Making History: Textuality and the Forms of Eighteenth-Century Culture
"History" occupies a central, yet ambiguous position in both eighteenth-century studies and postmodernism. The impact of recent theory on eighteenth-century studies has expanded the concept of history, focusing attention on marginal and alternative discourses, genres, and subjectivities. Simultaneously, the traditional eighteenth-century paradigms of reason, truth, and nature have been identified as underlying the modern, compromised concepts of self, gender, sex, nation, race, representation, truth, and history that postmodern and postcolonial critiques challenge in the name of more liberated and pluralistic problematic. Making History (together with its companion volume, Questioning History: The Postmodern Turn to the Eighteenth-Century) is a collection of essays that registers this postmodern challenge, but questions its version of eighteenth-century historiography by demonstrating that historiography to be complicit with and implicit in the postmodern project itself. By identifying a dialogical rather than monological relation between postmodern and Enlightenment discourses and texts, Making History offers a theoretically and historically nuanced account of eighteenth-century and its dialogue with postmodernism. The essays in Making History detail the system of textualized social relations that is the canonical; they examine the forgeries and translations of James Macpherson and Thomas Chatterton as historical discourse and as the invention of national communities; they discuss the intertextualities of the historical relationships between Ann Yearsley and Horace Walpole, and between Edmund Burke, James Macintosh, and John Locke. The essays also identify and analyze the performativity of historical discourse in Matthew Lewis's The Monk (the eroticization of the object), Charlotte Lennox's The Female Quixote (retro-dressing as metaphor for history), and the works of Mary Wollstonecraft, Mary Robinson, Catherine Macaulay, and Helen Maria Williams (female bodily strength and violence as material and ideological responses to the French Revolution.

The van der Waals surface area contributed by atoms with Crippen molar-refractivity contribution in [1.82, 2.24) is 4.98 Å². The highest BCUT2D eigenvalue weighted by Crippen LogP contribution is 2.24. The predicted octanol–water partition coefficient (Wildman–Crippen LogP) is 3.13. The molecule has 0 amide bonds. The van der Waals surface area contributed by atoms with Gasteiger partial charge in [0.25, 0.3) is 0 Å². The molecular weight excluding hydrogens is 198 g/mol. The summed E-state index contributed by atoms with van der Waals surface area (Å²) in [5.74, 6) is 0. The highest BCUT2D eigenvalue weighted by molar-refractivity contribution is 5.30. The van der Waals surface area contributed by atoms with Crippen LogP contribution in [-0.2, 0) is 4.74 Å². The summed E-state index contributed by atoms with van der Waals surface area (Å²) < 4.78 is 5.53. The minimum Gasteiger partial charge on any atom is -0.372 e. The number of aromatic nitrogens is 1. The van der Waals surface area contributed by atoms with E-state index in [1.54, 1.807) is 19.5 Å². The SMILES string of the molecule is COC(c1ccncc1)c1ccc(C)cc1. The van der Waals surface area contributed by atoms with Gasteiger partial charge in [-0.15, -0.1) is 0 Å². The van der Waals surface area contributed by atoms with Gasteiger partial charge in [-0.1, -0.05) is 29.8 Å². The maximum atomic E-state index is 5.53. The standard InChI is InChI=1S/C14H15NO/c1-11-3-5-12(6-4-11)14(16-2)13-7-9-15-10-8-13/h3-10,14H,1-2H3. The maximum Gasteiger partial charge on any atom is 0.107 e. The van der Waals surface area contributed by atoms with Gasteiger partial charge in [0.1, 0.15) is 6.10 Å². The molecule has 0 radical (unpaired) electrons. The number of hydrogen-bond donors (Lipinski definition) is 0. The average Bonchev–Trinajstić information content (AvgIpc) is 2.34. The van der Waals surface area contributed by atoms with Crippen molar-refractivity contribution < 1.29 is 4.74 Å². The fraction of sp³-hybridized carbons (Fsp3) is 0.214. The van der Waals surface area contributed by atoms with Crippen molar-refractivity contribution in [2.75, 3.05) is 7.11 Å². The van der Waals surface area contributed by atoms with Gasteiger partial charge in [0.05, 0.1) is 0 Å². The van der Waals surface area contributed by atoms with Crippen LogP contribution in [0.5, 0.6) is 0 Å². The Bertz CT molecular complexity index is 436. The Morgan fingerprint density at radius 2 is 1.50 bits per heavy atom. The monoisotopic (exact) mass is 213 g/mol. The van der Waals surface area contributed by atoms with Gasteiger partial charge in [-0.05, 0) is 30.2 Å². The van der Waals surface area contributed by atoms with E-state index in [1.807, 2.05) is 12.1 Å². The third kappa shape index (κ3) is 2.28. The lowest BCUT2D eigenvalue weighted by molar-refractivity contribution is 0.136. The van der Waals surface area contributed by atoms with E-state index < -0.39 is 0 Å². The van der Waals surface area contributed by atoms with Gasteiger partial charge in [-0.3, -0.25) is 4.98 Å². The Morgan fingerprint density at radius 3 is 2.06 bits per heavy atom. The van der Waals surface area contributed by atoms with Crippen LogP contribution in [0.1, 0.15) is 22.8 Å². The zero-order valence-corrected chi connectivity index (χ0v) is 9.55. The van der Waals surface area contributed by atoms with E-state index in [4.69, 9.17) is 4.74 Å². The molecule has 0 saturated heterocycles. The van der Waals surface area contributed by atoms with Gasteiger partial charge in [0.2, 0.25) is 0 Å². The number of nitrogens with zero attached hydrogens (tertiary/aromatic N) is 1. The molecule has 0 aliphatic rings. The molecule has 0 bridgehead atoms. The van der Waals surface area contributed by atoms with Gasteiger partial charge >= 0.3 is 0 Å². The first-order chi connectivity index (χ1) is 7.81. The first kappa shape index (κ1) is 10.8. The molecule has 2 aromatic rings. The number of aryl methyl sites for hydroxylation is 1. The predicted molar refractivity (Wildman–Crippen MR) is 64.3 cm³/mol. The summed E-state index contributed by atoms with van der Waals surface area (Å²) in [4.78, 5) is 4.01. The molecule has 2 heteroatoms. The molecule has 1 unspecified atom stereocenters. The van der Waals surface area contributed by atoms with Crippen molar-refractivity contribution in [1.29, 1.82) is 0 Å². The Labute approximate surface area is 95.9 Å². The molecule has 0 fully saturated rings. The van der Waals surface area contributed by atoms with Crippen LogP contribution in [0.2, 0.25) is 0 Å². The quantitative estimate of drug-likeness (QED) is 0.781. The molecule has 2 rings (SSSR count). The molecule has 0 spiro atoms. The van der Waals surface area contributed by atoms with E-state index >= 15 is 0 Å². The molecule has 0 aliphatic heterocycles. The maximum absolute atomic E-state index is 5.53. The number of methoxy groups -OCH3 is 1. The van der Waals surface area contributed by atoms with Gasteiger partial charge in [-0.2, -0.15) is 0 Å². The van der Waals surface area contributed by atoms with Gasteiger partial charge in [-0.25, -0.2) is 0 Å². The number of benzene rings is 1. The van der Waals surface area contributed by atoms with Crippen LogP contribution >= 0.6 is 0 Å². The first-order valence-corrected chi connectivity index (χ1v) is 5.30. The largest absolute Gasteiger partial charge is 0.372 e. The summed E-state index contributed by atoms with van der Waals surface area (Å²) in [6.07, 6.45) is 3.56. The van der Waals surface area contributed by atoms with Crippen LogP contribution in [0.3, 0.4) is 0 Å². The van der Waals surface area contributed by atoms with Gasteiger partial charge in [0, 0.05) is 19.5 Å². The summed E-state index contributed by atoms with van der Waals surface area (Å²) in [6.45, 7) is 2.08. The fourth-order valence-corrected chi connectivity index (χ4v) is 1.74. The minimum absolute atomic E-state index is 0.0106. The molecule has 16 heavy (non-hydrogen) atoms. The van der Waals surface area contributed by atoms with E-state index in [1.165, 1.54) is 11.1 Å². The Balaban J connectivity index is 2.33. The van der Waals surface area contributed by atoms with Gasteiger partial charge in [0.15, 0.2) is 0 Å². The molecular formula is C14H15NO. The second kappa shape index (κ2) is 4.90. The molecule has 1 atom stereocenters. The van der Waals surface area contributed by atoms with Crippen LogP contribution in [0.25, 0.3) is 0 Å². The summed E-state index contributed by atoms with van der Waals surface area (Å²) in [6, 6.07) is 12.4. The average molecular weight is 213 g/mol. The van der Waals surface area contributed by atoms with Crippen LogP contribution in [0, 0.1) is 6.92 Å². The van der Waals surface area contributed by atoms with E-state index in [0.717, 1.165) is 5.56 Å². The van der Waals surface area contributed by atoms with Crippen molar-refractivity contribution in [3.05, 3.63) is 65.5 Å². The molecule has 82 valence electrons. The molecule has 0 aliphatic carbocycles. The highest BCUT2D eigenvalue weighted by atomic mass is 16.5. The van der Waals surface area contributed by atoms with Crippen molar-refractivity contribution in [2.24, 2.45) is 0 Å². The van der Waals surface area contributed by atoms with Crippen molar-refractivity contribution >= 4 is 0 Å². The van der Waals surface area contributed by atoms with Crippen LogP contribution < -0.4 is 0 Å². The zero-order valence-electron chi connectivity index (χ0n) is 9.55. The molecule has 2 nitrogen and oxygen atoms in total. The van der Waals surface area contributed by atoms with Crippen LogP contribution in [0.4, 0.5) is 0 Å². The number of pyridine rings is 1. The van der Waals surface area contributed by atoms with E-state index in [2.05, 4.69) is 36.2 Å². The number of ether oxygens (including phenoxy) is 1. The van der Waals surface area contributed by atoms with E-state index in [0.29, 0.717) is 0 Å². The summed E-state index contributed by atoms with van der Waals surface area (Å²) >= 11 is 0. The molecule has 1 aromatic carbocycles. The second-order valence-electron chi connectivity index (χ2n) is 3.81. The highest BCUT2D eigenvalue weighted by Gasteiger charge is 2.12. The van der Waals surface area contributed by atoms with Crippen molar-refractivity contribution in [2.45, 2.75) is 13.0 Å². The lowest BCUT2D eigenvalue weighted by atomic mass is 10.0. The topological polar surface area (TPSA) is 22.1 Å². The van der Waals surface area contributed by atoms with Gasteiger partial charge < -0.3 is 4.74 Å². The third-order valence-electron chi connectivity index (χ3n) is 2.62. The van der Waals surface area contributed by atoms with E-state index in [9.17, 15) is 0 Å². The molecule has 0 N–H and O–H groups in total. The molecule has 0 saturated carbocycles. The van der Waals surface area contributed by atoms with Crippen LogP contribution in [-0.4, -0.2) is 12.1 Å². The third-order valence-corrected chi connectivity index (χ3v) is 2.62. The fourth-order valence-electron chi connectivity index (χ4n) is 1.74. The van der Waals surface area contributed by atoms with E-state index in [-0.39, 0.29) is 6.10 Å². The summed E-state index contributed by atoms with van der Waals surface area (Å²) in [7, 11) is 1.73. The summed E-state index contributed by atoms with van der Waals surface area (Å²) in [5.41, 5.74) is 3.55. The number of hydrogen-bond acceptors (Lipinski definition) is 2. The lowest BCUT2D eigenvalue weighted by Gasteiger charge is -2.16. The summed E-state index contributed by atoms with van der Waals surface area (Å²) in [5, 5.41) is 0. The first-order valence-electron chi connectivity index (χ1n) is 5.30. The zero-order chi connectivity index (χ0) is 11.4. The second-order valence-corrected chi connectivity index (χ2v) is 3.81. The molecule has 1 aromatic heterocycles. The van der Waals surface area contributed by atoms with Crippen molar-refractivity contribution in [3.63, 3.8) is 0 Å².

Contributors: Martin Wechselblatt, Greg Clingham, Madeline Kahn, Erin F. Labie, Lisa Naomi Mulman, Adriana Craciun, and Steven Blakemore.
About the editor:
Greg Clingham is Professor of English and Director of the University Press at Bucknell University. He has published extensively on eighteenth-century literature and historiography, and is currently working on a project entitled "Narrative and the Ends of Law, 1650-1850."
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